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India is a key chip design market, Qualcomm says, as Modi makes semiconductor push

In an exclusive interview, Qualcomm India’s president said that the company is already creating semiconductors in India, leveraging the country’s outstanding engineers.

“We already have chips that are actually designed completely end to end in India and we are shipping those globally,” Savi Soin, president of Qualcomm India told CNBC.

The American chip giant creates semiconductors and wireless telecommunications devices. Qualcomm is best known for its Snapdragon processors, which power some of the most popular Android smartphones in the world.

Qualcomm, like other chip designers, does not manufacture its own chips. Instead, it depends on chip manufacturers like TSMC, Samsung Electronics, and GlobalFoundries.

“We have more engineers in India now than we have anywhere else in the globe,” Soin remarked. “We have a lot of engineers here doing end-to-end chip design.”

According to a report from the Semiconductor Industry Association, the chip design process is “highly complex,” requiring “years of R&D, hundreds of millions of dollars of investment, and thousands of engineers.”

Chip design, an essential component of the semiconductor manufacturing process, specifies the requirements for the chip’s architecture and system, as well as how individual circuits will be put out on the chip.

In January, local media claimed that Qualcomm is expanding its activities in Chennai by establishing a new wireless design center.

The 1.77 billion rupee ($21.3 million) investment will also help Qualcomm fulfill its commitment to the Indian government’s objective of “Make in India” and “Design in India.”

“We recognized India 20 years ago as a fantastic R&D center of excellence with a large pool of talent. “We see India as a great market and [a] great opportunity,” Soin told CNBC’s Sri Jegarajah.

“We are currently in discussions with a number of semiconductor backends and manufacturing facilities that India is attempting to establish. “Our CEO promised two years ago that if India set up semiconductor manufacturing, we would help bring volume to it,” Soin stated.

India’s Chip Push
India’s semiconductor ambitions have advanced significantly, with Prime Minister Narendra Modi’s administration sanctioning three semiconductor projects in Gujarat and Assam, with investments totaling more than $15 billion.

“India already has extensive expertise in chip design. With these units, our country will enhance its chip production capabilities. According to a government statement issued on February 29, advanced packaging technologies would be developed indigenously in India.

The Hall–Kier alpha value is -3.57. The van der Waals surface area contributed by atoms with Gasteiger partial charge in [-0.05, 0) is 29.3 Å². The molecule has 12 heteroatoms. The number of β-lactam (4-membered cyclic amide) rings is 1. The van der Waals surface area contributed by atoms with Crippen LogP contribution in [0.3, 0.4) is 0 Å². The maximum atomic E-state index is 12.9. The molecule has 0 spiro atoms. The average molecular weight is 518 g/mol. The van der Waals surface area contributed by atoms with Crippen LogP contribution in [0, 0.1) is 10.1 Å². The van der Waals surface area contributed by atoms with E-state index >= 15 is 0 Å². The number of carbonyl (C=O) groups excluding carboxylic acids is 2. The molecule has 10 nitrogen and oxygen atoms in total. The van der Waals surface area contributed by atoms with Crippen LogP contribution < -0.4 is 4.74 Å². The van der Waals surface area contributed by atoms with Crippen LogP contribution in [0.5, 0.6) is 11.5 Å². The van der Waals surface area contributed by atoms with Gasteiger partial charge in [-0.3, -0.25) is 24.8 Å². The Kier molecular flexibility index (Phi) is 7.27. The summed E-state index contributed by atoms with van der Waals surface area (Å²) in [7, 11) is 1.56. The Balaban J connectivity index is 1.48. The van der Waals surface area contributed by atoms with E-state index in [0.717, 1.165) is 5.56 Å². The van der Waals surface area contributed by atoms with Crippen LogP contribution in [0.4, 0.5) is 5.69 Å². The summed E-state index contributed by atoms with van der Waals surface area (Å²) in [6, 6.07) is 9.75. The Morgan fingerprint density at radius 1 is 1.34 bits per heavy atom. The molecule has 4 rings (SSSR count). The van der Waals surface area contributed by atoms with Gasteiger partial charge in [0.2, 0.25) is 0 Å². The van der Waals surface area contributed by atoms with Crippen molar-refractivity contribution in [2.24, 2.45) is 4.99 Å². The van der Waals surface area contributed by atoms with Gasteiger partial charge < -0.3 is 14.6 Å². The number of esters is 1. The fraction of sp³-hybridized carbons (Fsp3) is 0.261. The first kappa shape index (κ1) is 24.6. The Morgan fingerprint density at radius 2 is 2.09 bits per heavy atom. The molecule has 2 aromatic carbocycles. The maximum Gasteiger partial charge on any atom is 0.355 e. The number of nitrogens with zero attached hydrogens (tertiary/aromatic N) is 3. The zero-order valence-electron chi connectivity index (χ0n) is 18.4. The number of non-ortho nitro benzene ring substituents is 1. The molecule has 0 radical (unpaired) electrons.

India hopes to become a major chip hub to compete with the United States, Taiwan, and South Korea, and has been courting global chipmakers to establish facilities in the country. Countries like India stand to benefit as global chipmakers seek to diversify their operations amid geopolitical uncertainties.

To increase local manufacturing capabilities and exports, India has promised billions of dollars in production-related incentives to “attract investment” in crucial areas and cutting-edge technologies, as well as to make India “an integral part of the global value chain.”

Ashwini Vaishnaw, India’s minister of electronics and information technology, railroads, and communications, said CNBC in March that the country intends to be one of the top five semiconductor manufacturers in the world over the next five years.

“What we have seen is – for example, the PLI benefits – it certainly has brought manufacturing of more and more smartphones into India,” Soin went on to say.

“So we’ve seen some good incentives for IT, telecom, and telecom equipment manufacturing here. There are several disputes on the design elements. So we’re hopeful that more and more items, including portions of our products that leverage our technology, will be designed in India,” Soin explained.

In response to geopolitical concerns between the US and China, Apple has expanded its manufacturing activities in India. According to Bloomberg, Apple currently assembles roughly 14% of its iPhones in India, more than doubling the amount produced there last year.

Nikkei Asia reported in February that Google intends to begin producing Pixel smartphones in India by the second quarter.








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